Four-day working week can improve wellbeing and reduce social inequality

Olivia Miller
Picture by Pexels

Research from the University’s School of Social Policy, Sociology and Social Research (SSPSSR) has shown how a national four-day working week can positively impact workers and their families’ wellbeing, improve social cohesion and reduce social inequality.

In a paper published by the Journal of Social Policy, Professor Heejung Chung from SSPSSR discusses how a shorter working week can help tackle issues by giving workers the ‘right to time’, shifting a balance between work and non-work activities in daily life. She suggests that a four-day week:

  • Reduces social inequality as a long-hours work culture is at the core of labour market inequality – especially pushing women out and penalising part-time working women
  • Can help address the wellbeing of families, as time with parents can support children’s emotional, psychological and cognitive development
  • Enables people to spend more time outside of work, which means society can start valuing contributions made by individuals in ‘non-paid work’ e.g. volunteering
  • Enhance social cohesion, as long-hours work culture can relate to stigmatised views about the unemployed and workers working flexibly etc.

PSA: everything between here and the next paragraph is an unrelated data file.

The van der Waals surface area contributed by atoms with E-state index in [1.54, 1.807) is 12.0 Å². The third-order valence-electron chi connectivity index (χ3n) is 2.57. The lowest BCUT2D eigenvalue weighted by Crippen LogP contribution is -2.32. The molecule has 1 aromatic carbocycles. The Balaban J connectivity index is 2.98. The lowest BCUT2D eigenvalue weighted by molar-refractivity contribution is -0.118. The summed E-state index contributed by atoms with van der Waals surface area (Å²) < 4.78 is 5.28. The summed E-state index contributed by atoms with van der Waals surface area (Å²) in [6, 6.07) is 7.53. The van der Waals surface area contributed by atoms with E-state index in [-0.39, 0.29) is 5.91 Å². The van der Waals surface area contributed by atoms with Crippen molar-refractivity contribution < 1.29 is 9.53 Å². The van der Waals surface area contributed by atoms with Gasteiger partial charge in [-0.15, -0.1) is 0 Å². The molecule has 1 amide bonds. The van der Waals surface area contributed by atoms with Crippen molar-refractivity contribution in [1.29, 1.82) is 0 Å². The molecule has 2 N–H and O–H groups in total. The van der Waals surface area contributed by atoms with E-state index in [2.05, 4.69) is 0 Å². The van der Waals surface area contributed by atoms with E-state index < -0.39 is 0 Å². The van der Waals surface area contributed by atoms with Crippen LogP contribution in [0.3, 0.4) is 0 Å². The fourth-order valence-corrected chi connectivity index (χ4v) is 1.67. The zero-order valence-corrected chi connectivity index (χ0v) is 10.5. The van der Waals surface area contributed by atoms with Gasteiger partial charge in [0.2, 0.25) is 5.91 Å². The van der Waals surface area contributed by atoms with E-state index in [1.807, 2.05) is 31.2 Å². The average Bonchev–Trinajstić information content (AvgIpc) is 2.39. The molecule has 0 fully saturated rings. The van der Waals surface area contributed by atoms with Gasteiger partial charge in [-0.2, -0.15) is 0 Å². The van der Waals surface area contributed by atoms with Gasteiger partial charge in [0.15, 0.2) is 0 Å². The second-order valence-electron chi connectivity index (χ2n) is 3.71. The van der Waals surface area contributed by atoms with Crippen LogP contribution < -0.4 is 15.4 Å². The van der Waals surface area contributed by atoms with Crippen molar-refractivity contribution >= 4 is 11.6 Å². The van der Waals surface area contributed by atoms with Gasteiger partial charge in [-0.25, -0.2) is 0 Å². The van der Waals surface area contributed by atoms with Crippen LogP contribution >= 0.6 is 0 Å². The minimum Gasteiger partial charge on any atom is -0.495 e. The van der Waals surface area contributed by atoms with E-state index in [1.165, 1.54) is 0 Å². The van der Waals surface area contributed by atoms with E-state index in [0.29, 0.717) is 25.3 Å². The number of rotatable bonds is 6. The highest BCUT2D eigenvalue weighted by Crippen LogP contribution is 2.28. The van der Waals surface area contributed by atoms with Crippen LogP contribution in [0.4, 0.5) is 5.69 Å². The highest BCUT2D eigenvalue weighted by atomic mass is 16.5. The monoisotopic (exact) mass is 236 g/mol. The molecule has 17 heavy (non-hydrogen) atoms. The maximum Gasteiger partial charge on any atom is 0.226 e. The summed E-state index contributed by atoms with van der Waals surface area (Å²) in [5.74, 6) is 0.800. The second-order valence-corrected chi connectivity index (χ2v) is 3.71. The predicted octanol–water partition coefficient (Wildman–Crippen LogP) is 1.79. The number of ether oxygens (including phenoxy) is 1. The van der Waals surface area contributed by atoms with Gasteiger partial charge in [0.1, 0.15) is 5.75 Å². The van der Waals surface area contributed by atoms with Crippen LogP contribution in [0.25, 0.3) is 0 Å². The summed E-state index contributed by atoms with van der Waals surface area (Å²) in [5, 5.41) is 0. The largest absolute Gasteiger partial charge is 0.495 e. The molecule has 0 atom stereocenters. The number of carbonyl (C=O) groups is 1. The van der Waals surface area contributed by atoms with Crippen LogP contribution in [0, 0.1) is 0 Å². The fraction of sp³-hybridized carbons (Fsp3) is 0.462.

• Can help those with other responsibilities to access the labour market

Several organisations are due to take part in the UK trials of a four-day week pilot programme from June-November 2022. The four-day week pilot is a movement set to shorten the working hours of full-time workers without a reduction in pay. Yet, Professor Chung cautions that company-led approaches could result in more segmentation in society and that intervention at a state-level would instead provide a nudge for companies to value workers’ time and efficiency.

Professor Chung said: ‘Without a national move towards a four-day week, long-hours work culture will continue to result in many societal costs. State-level interventions can adequately help to address some of the key challenges we face as a society.’

The research paper titled ‘A Social Policy Case for a Four-Day Week’ is published by Journal of Social Policy. doi: 10.1017/S0047279422000186